Teaching the Alphabet

Amy Rees
April 25, 2012

Igniting a love of reading involves both the tales that a good book spins and the construction of those tales. And the alphabet is of course the first tool of your little language builder. How best to learn that delightful (and delightfully arbitrary) set of 26? 

Here are our tried-and-true ideas:

Chicka Chicka Boom Boom

This book is a widely-loved modern classic, frequently—and properly, we think—cited as the very best, very first place to start for leading your child through the alphabet. It is bright and tropical, with a rhyme that has a calypso beat to it that kids (and their parents simply adore). We all have so many stories of little ones whose faces simply light up at the sight of the book—there's something about the hot pink and orange and green color scheme and the silly antics of nutty lowercase letters or the fantastic rhyming cadence that tells the wise early preschooler that this is book she wants to hear again and again (and again and again).


This astounding book is one of those rare treats that works well for kids aged 2, 5, 10 or 40. Each page is a minutely detailed, gorgeously drawn visual puzzle based around a letter of the alphabet. There is an alliterative heading, written almost tongue-twister style, such as "Crafty Crimson Cats Carefully Catching Crusty Crayfish" or "Lazy Lions Lounging In The Local Library." Then the page is filled with literally dozens and dozens of other seemingly unrelated objects, until... aha! you realize that the names of every one of those tiny things begins with the same letter. The detail is endless, and endlessly charming—on the L page, the lions are looking at books titled "Lassie Come Home," "Let's Learn Latin" and "Life in Luxembourg" and on the D page, the dragons are dining on delicacies of dates and doughnuts. It's just delicious. We could go on and on—Base certainly does. It's witty and great for parents but accessible and amazing for kids. A true classic.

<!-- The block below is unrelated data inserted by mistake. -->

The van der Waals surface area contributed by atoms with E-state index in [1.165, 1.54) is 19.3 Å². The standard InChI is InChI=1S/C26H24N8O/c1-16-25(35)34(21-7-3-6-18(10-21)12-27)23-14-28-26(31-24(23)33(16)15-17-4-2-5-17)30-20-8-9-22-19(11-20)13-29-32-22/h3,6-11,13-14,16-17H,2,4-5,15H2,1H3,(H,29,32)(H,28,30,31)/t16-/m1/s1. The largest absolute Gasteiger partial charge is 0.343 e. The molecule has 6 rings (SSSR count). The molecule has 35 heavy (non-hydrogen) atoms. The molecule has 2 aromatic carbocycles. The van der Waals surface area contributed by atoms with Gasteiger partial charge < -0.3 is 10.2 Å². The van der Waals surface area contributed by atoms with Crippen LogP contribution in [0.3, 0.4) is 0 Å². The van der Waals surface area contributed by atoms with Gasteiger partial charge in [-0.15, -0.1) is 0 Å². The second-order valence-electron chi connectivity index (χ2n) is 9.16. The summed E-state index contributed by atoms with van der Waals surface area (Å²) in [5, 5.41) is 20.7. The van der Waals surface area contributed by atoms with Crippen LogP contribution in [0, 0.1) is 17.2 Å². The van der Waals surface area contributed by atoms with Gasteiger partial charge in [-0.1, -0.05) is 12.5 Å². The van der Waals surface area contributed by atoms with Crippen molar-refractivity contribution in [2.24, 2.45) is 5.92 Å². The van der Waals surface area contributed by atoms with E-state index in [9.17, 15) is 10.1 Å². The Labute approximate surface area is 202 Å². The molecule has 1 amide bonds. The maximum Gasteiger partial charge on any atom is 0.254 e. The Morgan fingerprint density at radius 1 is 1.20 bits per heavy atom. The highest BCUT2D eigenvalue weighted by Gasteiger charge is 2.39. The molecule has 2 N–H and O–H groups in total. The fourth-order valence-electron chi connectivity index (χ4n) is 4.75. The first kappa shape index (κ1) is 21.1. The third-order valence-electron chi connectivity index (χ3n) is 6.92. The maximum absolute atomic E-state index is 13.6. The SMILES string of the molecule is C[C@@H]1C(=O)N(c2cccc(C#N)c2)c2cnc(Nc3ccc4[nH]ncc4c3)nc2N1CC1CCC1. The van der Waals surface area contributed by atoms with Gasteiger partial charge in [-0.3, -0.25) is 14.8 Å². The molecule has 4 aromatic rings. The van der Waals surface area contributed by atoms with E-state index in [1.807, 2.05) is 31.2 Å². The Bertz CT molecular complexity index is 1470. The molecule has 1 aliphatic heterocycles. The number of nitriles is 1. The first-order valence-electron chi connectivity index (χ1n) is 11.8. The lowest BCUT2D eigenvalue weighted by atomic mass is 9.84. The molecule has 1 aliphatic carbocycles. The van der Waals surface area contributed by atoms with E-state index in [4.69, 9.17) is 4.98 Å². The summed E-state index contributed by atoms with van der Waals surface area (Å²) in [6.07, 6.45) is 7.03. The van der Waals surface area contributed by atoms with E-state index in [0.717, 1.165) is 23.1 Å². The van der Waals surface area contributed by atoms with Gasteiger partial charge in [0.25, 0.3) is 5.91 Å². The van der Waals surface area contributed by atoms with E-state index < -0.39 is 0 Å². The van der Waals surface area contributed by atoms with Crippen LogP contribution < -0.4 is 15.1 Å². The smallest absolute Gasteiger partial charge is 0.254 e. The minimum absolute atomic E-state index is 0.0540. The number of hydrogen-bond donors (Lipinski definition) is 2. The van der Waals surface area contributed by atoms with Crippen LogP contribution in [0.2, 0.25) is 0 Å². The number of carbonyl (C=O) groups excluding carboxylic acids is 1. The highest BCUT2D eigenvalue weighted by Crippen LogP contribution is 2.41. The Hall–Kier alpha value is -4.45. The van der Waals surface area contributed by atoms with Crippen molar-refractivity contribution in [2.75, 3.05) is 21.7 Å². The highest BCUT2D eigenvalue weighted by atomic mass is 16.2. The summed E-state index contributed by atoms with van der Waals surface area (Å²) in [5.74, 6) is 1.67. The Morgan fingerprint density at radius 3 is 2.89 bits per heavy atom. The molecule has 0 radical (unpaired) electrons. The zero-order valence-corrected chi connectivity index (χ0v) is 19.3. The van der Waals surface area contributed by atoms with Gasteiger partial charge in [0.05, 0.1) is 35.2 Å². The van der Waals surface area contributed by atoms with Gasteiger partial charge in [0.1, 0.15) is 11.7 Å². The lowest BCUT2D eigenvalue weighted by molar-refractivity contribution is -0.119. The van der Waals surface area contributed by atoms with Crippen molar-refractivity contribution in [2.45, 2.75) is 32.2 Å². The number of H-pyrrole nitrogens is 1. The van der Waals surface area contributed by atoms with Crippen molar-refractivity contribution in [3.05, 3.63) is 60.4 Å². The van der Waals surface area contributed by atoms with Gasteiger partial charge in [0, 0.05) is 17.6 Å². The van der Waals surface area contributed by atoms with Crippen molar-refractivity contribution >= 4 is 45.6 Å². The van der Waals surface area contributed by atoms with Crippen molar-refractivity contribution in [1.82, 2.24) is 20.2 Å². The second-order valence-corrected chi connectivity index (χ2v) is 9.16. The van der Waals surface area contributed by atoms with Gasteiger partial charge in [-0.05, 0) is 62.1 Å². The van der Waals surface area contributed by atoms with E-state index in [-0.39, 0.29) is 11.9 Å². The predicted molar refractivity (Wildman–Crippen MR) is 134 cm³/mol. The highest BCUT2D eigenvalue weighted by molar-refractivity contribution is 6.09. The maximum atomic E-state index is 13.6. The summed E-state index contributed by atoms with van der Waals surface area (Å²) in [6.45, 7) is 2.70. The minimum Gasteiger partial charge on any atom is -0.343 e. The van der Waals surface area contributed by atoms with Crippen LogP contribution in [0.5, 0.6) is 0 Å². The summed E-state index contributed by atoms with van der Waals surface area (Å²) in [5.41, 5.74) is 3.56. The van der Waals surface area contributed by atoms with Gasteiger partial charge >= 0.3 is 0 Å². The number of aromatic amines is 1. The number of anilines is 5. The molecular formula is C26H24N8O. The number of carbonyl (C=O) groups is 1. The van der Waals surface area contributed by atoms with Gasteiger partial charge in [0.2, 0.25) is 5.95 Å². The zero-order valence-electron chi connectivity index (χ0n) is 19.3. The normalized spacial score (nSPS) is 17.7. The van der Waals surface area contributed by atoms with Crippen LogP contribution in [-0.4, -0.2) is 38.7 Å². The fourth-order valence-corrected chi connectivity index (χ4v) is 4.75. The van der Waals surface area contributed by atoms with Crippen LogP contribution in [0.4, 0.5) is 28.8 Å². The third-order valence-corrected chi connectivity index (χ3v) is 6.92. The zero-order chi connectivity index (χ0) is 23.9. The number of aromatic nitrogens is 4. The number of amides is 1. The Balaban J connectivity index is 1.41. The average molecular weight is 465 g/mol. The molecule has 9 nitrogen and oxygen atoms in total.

Here Come the ABCs

This album, originally released as an audio CD and now available as a DVD with puppets singing along, is a fantastic break from traditional "kid music." The alphabet is clearly just the springboard for the band, as they riff both musically and lyrically on the letters and end up on a wonderful, winding path through upbeat, ballad, country and electronic/funk music. The songs are catchy without being annoying, and it is one of the few CDs that you won't dread your little one asking for in the car. For the tenth time in a row. 

From the Parents

  • Ann Black

    That was to parent #1

    over a year ago

  • Ann Black

    Thanks for the great link!

    over a year ago

  • Parent # 1

    The statement: "the alphabet is of course the first tool of your little language learner" is not true. The building blocks of learning to read start in infancy and progress developmentally as the child grows. The "first tools" include talking with your child and listening, telling stories as well as reading stories, playing with your child, bringing them into nature. The 'screen time' activities marketed for babies and young children are totally unnecessary and really a waste of your child's valuable time as a child. A child's creativity, curiosity, and natural love of learning is nurtured through play and direct, loving interaction with other human beings. Children's brains develop more fully and with greater capacity while hearing a live person speaking with them and while playing with dolls, blocks, trucks, puppets, etc. Decoding the alphabet is a very small part of learning to read and your child's brain is more developmentally ready to begin actual decoding around the age of 7. Please read the policy brief from the Alliance for Childhood; one thing it points out: " ...did you know that teaching children to read at five is not based on evidence but assumptions that starting earlier will yield long-term gains? Children who are taught to read at six or seven – with lots of pre-reading activities to enrich their lives – do just as well and with far less stress and strain. http://www.allianceforchildhood.org/sites/allianceforchildhood.org/files/file/PolicyBrief2.pdf Blessings in your parenting journey, Sherry

    over a year ago


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